- How dogs can improve mood and health
- Helping you make healthy lifestyle changes
- Dogs and older adults
- Dogs and children
- Major commitment
- Getting a dog that’s right for you
- Finding the perfect dog
- More help
- Resources and references
The Health Benefits of Dogs (and Cats)
How Caring for Pets can Help You Deal with Depression, Anxiety, and Stress
Professionally trained animals—such as guide dogs for the blind—offer obvious benefits to people. However, the average domestic dog or cat can also provide an array of mental and physical health benefits. Dogs particularly can ease loneliness, reduce stress, anxiety, and depression, promote social interaction, encourage exercise and playfulness, and provide unconditional love and affection. Caring for a dog can help children grow up more secure and active or provide valuable companionship for older adults. Perhaps most importantly, though, a dog can add real joy to any human life.
How do dogs improve mood and health?
More than any other animal, dogs have evolved to become acutely attuned to humans and our behavior and emotions. While dogs are able to understand many of the words we use, they’re even better at interpreting our tone of voice, body language, and gestures. And like any good human friend, a loyal dog will look into your eyes to gauge your emotional state and try to understand what you’re thinking and feeling (and to work out when the next walk or treat might be coming, of course!)
While most dog owners are clear about the immediate joys that come with sharing their lives with canine companions, many remain unaware of the physical and mental health benefits that can also accompany the pleasure of playing with or snuggling up to a furry friend. It’s only recently that studies have begun to scientifically explore the benefits of the human-animal bond. The American Heart Association has linked the ownership of pets, especially dogs, with a reduced risk for heart disease and greater longevity.
Studies have also found that:
- Dog owners are less likely to suffer from depression than those without pets.
- People with dogs have lower blood pressure in stressful situations than those without pets. One study even found that when people with borderline hypertension adopted dogs from a shelter, their blood pressure declined significantly within five months.
- Playing with a dog or cat can elevate levels of serotonin and dopamine, which calm and relax.
- Pet owners have lower triglyceride and cholesterol levels (indicators of heart disease) than those without pets.
- Heart attack patients with dogs survive longer than those without.
- Pet owners over age 65 make 30 percent fewer visits to their doctors than those without pets.
One of the reasons for these therapeutic effects is that dogs (and cats) fulfill the basic human need to touch. Even hardened criminals in prison have shown long-term changes in their behavior after interacting with dogs, many of them experiencing mutual affection for the first time. Stroking, hugging, or otherwise touching a loving animal can rapidly calm and soothe us when we’re stressed or anxious. The companionship of a pet can also ease loneliness, and most dogs are a great stimulus for healthy exercise, which can substantially boost your mood and ease depression.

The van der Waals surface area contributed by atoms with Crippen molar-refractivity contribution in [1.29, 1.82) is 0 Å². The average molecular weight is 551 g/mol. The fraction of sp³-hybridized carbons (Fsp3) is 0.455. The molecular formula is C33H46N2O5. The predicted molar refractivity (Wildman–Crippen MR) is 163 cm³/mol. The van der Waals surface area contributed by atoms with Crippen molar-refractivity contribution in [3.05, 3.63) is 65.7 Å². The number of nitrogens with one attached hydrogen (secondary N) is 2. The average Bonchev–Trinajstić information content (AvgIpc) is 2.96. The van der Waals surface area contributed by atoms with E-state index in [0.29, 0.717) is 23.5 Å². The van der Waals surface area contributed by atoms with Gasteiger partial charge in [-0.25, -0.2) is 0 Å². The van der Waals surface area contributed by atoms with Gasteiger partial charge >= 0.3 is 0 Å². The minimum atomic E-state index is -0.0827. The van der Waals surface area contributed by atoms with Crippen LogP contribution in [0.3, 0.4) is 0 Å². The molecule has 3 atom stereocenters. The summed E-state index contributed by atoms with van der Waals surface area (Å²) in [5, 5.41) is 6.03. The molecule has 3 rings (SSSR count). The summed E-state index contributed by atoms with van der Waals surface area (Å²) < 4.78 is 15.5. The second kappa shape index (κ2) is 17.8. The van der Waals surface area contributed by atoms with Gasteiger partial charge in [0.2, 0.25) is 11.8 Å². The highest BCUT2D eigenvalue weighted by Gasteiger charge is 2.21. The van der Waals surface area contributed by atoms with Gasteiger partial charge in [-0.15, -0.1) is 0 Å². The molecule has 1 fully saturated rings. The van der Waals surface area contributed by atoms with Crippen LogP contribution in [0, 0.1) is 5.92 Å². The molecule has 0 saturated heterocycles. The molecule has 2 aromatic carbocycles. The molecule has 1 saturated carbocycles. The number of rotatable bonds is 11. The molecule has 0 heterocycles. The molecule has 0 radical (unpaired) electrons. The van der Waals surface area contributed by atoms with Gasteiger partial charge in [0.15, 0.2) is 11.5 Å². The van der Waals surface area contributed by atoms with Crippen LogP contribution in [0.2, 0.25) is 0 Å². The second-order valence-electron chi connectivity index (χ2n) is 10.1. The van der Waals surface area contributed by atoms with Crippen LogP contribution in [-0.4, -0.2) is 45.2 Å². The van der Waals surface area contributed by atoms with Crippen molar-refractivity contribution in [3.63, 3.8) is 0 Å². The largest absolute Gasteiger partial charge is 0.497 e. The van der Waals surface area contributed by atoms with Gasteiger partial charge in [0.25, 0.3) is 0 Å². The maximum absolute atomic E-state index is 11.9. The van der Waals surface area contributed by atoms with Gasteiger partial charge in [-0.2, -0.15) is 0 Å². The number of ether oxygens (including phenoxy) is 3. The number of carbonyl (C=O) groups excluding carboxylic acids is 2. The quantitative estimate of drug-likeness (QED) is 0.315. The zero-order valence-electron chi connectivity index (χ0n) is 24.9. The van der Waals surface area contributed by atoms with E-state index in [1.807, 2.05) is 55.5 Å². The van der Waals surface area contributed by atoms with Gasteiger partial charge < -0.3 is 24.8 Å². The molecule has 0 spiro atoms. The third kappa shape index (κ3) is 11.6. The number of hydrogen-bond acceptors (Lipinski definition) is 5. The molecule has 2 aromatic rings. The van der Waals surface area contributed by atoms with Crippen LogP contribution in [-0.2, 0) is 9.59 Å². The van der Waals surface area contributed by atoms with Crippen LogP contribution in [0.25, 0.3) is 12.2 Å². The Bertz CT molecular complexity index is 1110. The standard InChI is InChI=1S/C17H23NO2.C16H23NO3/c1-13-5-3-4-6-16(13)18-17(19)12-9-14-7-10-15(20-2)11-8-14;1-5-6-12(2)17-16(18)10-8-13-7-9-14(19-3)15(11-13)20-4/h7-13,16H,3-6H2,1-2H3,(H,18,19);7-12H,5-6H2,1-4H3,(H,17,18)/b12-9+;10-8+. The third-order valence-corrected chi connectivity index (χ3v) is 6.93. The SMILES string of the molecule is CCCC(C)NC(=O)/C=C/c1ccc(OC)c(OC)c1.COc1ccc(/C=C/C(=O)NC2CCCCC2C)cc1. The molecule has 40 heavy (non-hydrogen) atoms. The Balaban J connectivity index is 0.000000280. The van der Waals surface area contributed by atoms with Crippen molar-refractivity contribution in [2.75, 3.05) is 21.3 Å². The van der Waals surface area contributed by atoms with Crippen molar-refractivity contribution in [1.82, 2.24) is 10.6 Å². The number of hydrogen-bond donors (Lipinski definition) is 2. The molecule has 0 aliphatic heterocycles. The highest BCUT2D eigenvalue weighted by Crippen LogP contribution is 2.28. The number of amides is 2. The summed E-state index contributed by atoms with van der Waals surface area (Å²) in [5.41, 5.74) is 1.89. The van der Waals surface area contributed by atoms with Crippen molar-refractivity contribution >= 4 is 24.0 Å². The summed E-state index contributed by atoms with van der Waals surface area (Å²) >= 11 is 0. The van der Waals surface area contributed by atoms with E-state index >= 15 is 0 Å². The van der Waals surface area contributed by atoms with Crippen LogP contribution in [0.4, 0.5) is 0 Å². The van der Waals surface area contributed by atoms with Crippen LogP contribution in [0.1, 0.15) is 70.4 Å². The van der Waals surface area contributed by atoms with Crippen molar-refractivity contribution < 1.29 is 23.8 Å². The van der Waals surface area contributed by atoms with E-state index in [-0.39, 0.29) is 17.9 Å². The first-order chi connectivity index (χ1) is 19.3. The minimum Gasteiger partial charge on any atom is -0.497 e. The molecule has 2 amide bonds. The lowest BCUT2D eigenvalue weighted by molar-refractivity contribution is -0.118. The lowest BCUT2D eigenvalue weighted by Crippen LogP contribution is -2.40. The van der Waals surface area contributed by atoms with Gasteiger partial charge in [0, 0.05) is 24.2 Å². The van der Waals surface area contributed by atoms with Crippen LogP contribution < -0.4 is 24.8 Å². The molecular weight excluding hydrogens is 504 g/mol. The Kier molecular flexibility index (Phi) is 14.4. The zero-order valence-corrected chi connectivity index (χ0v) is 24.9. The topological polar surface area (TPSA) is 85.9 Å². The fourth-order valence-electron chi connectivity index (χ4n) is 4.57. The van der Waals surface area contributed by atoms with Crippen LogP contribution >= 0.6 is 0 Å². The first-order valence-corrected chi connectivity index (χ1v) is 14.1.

How can dogs help you make healthy lifestyle changes?
Adopting healthy lifestyle changes plays an important role in easing symptoms of depression, anxiety, stress, bipolar disorder, and PTSD. Caring for a dog can help you make healthy lifestyle changes by:
- Increasing exercise. Taking a dog for a walk, hike, or run are fun and rewarding ways to fit healthy daily exercise into your schedule. Studies have shown that dog owners are far more likely to meet their daily exercise requirements—and exercising every day is great for the animal as well. It will deepen the connection between you, eradicate most behavior problems in dogs, and keep your pet fit and healthy.
- Providing companionship. Companionship can help prevent illness and even add years to your life, while isolation and loneliness can trigger symptoms of depression. Caring for a living animal can help make you feel needed and wanted, and take the focus away from your problems, especially if you live alone. Most dog and cat owners talk to their pets, some even use them to work through their troubles. And nothing beats loneliness like coming home to a wagging tail and wet kisses.
- Helping you meet new people. Dogs can be a great social lubricant for their owners, helping you start and maintain new friendships. Dog owners frequently stop and talk to each other on walks, hikes, or in a dog park. Dog owners also meet new people in pet stores, clubs, and training classes.
- Reducing anxiety. The companionship of a dog can offer comfort, help ease anxiety, and build self-confidence for people anxious about going out into the world. Because dogs live in the moment—they don’t worry about what happened yesterday or what might happen tomorrow—they can help you become more mindful and appreciate the joy of the present.
- Adding structure and routine to your day. Dogs require a regular feeding and exercise schedule. Having a consistent routine keeps a dog balanced and calm—and it can work for you, too. No matter your mood—depressed, anxious, or stressed—one plaintive look from your dog and you’ll have to get out of bed to feed, exercise, and care for your pet.
- Providing sensory stress relief. Touch and movement are two healthy ways to quickly manage stress. Stroking a dog lowers blood pressure and can help you quickly feel calmer and less stressed.